An exploration of the nature and meaning of transitions in the context of dual sector fe/he institutions in England

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Higher education provision in England is not just increasingly diverse, but increasingly differentiated and stratified. It is, in effect, unequal. Although it might not be stated so starkly, this picture of English higher education is acknowledged not only in literature concerned with inequalities in higher education (for example, Bhatti, 2003; Bowl, 2003; Reay, David and Ball, 2005; Naidoo, 2004), but also in literature which is broadly supportive of new and alternative forms of higher education (see for example, the collections edited by Duke (2005a) and Duke and Layer (2005)).

Our paper does not seek to reassert this argument. The focus of the paper is on a growing area of higher education provision, that offered by ‘dual’ sector (Garrod and Macfarlane, 2006) or ‘hybrid’ (Smith, Bathmaker and Parry, 2007) institutions. We are interested in how higher education in such contexts may be shaped, and also may work to shape understandings and experience of higher education in the 21st century. We do this through a focus on transitions, which we consider at three different, but interrelated levels: institutions in transition, transitions in institutions and students’ experience of transition1. Bourdieu’s work and his concepts of field, habitus and capital (Bourdieu, 1986; 1990; 1997), have informed our analysis, and we discuss how these concepts have shaped our thinking below.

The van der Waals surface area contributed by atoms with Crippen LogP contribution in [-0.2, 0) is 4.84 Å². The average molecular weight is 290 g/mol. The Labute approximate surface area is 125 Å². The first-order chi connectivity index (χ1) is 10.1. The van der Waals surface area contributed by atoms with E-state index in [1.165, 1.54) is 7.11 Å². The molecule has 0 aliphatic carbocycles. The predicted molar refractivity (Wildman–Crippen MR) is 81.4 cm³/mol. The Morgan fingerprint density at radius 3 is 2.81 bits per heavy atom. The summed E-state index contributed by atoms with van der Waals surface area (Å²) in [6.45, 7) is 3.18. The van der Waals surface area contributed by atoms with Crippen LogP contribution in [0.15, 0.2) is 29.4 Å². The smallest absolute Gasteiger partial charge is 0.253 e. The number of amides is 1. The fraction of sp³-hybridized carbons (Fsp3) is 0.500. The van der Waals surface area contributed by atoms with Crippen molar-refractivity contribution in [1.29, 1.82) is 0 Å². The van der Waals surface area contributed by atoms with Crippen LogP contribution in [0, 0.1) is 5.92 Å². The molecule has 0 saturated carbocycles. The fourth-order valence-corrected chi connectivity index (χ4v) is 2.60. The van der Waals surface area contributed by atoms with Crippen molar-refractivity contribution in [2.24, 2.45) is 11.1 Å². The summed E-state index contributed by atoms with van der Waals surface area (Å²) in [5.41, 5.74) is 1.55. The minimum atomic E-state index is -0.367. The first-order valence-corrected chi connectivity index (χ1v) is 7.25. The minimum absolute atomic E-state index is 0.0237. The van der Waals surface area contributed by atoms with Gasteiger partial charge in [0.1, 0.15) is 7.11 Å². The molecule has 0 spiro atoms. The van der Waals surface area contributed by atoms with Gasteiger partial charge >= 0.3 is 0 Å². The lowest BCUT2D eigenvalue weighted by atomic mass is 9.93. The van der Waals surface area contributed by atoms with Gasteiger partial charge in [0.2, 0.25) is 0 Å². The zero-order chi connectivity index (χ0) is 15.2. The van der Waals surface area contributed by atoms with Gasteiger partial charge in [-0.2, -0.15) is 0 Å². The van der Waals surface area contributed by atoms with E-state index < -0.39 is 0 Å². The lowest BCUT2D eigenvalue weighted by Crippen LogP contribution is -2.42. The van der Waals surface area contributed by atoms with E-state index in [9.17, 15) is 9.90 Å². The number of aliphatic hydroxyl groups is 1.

First we give a brief overview of the FurtherHigher project, and the context for the study2. We then discuss the framework used to analyse the data, based on the three levels of transition identified above, and relate these to Bourdieu’s work. This framework is used to present data from one of the case study institutions in the study. We argue that the work that transition is doing involves processes of ‘positioning’, whereby the institution and individuals work at defining their place within higher education. Since such positioning both highlights and helps to create a differentiated and stratified system, which operates in the context of wider inequalities both within and beyond the education system, such work raises issues for social justice and equity. We conclude by pointing to the unsettling and complex issues this raises in relation to social justice and equity.

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